After record queues, Dublin Airport boss warns that next weekend will be even busier
The images across social media and the news channels of queues snaking around the outside of Dublin airport today have caused widespread concern.
The Dublin Airport Authority issued a statement earlier today saying that “due to significant queues inside the terminal for check-in, bag drop & security, passengers queueing outside the terminal may not make their flight & may need to contact their airline to rebook. We sincerely apologise for the obvious frustration and inconvenience this may cause.”
But many of the expected 50,000 passing through the airport today pointed out that staffing problems have been an issue since March, and that it was simply unacceptable.
Bernadette Phillips took to Twitter to express her frustration.
“It isn’t “may” cause, that should be IS causing. More than frustration and inconvenience. It is absolutely hugely stressful, heartbreaking, disappointing and unacceptable. Knowing how many are travelling requires planning to accommodate that. Disgraceful Dublin Airport.”
Hundreds echoed Bernadette’s feelings.
“Here 5 hours before my flight and still sceptical if I will make it or not!” wrote Jaydeep Badra. Ralph McCurry shared a picture of the crowds inside Dublin Airport. “Three hours of queuing to this point. Garda called in now to man the doors. Just witnessed a stampede. I saw more order during the evacuation of Kabul last August. Get a grip down here please. Is anyone in charge??!…anyone?!”
Such was the disappointment with the situation, many on social media took to offering suggestions to the Airport Authority for how they may deal with the current disorganisation.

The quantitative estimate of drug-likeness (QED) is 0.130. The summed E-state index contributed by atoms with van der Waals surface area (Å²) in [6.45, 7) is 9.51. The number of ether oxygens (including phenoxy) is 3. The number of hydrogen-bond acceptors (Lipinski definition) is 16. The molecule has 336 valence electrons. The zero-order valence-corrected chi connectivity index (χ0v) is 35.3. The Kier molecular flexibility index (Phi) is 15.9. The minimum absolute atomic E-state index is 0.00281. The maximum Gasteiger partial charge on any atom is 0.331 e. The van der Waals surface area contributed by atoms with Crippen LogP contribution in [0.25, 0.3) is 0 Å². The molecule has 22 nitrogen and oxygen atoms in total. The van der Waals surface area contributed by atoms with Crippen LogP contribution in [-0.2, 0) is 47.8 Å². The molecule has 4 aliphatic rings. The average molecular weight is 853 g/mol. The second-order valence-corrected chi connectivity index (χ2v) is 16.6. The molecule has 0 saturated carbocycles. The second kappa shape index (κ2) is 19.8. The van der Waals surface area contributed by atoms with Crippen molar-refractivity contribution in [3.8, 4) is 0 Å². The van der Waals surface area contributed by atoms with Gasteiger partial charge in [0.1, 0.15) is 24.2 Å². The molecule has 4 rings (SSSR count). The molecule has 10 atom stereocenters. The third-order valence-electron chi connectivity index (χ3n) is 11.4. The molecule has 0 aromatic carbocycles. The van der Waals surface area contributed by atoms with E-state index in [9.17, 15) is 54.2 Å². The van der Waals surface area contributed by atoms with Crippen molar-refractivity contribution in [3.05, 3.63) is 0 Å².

“Couldn’t #DublinAirport use those coloured lines like they do in factories or hospitals? If your flight is say, between 12 – 3 pm use the red line, and 3-6pm use orange and 6-9pm use green etc? Something simple like that?” pointed out Sara McDuff.
Head of Communications at DAA Kevin Cullinane said they are “deeply sorry” for the disruption caused to passengers who have faced long delays with some missing their flights.
Speaking on RTÉ’s This Week, he said they were aware that this was going to be a busy weekend with 50,000 passengers departing, and there was “clearly” not enough staff to deal with the numbers.”We have to put our hands up and say we got that wrong. We wish we had more staff available.”
But ironically, it was RTÉ presenter Phillip Boucher Hayes who seemed to throw fuel on the fire when it came to people’s frustration.
“Another way to think about delays at airports”, he tweeted. “We are in a climate emergency, since a vote of the Dail in 2019. If you’re on an international flight you are in the 4% of the global population that will ever do that in their entire lives. Check your privilege.”
It’s fair to say that his comments caused a furore.
“Hope there’s nobody queuing at Dublin Airport today who is trying to get home to a sick relative or for a family funeral. The privilege of it all,” wrote Mark Coughlan.
A bitter Twitter argument ensued.
“Those are flights taken out of necessity not privilege. That’s why I said ‘check’ your privilege. If you’re in need of a service that’s not being provided you’ve every right to be angry. If you’re on a skite with the lads maybe think again.” Hayes tried to clarify.
“On a skite with the lads”. Aghhhhh now I see what’s bothering you, the ‘wrong people’ travelling.” Linda Devitt clapped back, while Jackie Frost replied with a fair point: “Why the distinction here, both have a right to travel and enjoy life which was unfairly and over cautiously denied for the last few years.”
Sirriam O Maille weighted in too: “Philip, I’m a big fan of your work, particularly your radio journalism. But there’s a time to hold and a time to fold. Explaining = losing. Airport travellers, whatever their motive for travel, are entitled to expect to be able to catch their flight, privileged or not.”
Head of Communications for the DAA, Mr Cullinane also warned that next weekend will be even busier with around 100,000 passengers arriving and departing. However he told RTÉ that they will ensure they have the “optimum” number of workers in place.
“We are still advising passengers 2.5 hours in advance of a flight and if they have a bag to drop allow for additional time.” For long haul flight he said the advice is 3.5 hours.